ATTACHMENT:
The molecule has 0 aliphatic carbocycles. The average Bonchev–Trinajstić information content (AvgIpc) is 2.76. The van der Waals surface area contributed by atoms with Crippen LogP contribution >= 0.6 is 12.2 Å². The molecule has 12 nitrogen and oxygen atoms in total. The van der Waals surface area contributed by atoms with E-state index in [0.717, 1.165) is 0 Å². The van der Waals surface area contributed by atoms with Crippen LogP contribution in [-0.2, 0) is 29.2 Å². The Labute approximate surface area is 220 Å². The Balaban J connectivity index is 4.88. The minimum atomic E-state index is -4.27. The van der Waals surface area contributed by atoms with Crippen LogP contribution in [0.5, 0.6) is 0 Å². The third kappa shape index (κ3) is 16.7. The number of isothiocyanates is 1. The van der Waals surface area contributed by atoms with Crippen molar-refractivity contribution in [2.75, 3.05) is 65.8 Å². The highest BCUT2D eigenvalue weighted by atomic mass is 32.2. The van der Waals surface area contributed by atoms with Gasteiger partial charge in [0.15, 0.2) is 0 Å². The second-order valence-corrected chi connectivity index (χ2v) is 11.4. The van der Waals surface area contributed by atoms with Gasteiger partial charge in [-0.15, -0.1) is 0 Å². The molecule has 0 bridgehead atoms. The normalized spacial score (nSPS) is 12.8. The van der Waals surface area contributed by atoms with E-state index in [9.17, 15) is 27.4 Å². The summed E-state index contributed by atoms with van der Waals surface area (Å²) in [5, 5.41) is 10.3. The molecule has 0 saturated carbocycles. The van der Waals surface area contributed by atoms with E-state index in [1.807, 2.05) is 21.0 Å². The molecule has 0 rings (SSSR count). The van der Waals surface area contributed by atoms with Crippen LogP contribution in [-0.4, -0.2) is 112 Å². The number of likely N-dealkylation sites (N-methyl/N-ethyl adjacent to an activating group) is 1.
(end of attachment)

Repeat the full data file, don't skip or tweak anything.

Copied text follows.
The molecule has 0 aliphatic carbocycles. The average Bonchev–Trinajstić information content (AvgIpc) is 2.76. The van der Waals surface area contributed by atoms with Crippen LogP contribution >= 0.6 is 12.2 Å². The molecule has 12 nitrogen and oxygen atoms in total. The van der Waals surface area contributed by atoms with E-state index in [0.717, 1.165) is 0 Å². The van der Waals surface area contributed by atoms with Crippen LogP contribution in [-0.2, 0) is 29.2 Å². The Labute approximate surface area is 220 Å². The Balaban J connectivity index is 4.88. The minimum atomic E-state index is -4.27. The van der Waals surface area contributed by atoms with Crippen LogP contribution in [0.5, 0.6) is 0 Å². The third kappa shape index (κ3) is 16.7. The number of isothiocyanates is 1. The van der Waals surface area contributed by atoms with Crippen molar-refractivity contribution in [2.75, 3.05) is 65.8 Å². The highest BCUT2D eigenvalue weighted by atomic mass is 32.2. The van der Waals surface area contributed by atoms with Gasteiger partial charge in [0.15, 0.2) is 0 Å². The second-order valence-corrected chi connectivity index (χ2v) is 11.4. The van der Waals surface area contributed by atoms with Gasteiger partial charge in [-0.15, -0.1) is 0 Å². The molecule has 0 bridgehead atoms. The normalized spacial score (nSPS) is 12.8. The van der Waals surface area contributed by atoms with E-state index in [9.17, 15) is 27.4 Å². The summed E-state index contributed by atoms with van der Waals surface area (Å²) in [5, 5.41) is 10.3. The molecule has 0 saturated carbocycles. The van der Waals surface area contributed by atoms with E-state index in [1.807, 2.05) is 21.0 Å². The molecule has 0 rings (SSSR count). The van der Waals surface area contributed by atoms with Crippen LogP contribution in [-0.4, -0.2) is 112 Å². The number of likely N-dealkylation sites (N-methyl/N-ethyl adjacent to an activating group) is 1.